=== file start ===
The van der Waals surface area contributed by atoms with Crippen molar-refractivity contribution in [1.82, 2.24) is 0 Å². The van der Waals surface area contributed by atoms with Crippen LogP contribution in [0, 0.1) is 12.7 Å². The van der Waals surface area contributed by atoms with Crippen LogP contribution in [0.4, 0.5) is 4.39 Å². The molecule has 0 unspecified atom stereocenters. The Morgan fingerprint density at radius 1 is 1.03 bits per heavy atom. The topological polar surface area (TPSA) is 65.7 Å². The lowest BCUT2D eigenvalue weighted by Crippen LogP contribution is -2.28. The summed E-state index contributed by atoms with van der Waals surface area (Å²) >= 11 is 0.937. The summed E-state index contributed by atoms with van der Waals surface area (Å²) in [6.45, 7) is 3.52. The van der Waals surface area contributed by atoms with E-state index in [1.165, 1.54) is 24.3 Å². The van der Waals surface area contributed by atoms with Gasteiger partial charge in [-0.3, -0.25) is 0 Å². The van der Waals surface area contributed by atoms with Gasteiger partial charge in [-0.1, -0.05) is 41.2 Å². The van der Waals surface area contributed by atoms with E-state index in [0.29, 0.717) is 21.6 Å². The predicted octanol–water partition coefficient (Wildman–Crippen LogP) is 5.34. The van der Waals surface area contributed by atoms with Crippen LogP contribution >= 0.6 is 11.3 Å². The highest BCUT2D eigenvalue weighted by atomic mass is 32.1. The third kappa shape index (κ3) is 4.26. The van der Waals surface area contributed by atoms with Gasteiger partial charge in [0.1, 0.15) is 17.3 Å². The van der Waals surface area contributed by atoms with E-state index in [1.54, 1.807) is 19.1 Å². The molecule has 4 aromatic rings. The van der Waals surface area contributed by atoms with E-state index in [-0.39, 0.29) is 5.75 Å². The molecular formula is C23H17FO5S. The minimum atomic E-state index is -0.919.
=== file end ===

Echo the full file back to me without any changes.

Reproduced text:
The van der Waals surface area contributed by atoms with Crippen molar-refractivity contribution in [1.82, 2.24) is 0 Å². The van der Waals surface area contributed by atoms with Crippen LogP contribution in [0, 0.1) is 12.7 Å². The van der Waals surface area contributed by atoms with Crippen LogP contribution in [0.4, 0.5) is 4.39 Å². The molecule has 0 unspecified atom stereocenters. The Morgan fingerprint density at radius 1 is 1.03 bits per heavy atom. The topological polar surface area (TPSA) is 65.7 Å². The lowest BCUT2D eigenvalue weighted by Crippen LogP contribution is -2.28. The summed E-state index contributed by atoms with van der Waals surface area (Å²) >= 11 is 0.937. The summed E-state index contributed by atoms with van der Waals surface area (Å²) in [6.45, 7) is 3.52. The van der Waals surface area contributed by atoms with E-state index in [1.165, 1.54) is 24.3 Å². The van der Waals surface area contributed by atoms with Gasteiger partial charge in [-0.3, -0.25) is 0 Å². The van der Waals surface area contributed by atoms with Gasteiger partial charge in [-0.1, -0.05) is 41.2 Å². The van der Waals surface area contributed by atoms with E-state index in [0.29, 0.717) is 21.6 Å². The predicted octanol–water partition coefficient (Wildman–Crippen LogP) is 5.34. The van der Waals surface area contributed by atoms with Crippen LogP contribution >= 0.6 is 11.3 Å². The highest BCUT2D eigenvalue weighted by atomic mass is 32.1. The third kappa shape index (κ3) is 4.26. The van der Waals surface area contributed by atoms with Gasteiger partial charge in [0.1, 0.15) is 17.3 Å². The van der Waals surface area contributed by atoms with E-state index in [1.54, 1.807) is 19.1 Å². The molecule has 4 aromatic rings. The van der Waals surface area contributed by atoms with E-state index in [-0.39, 0.29) is 5.75 Å². The molecular formula is C23H17FO5S. The minimum atomic E-state index is -0.919.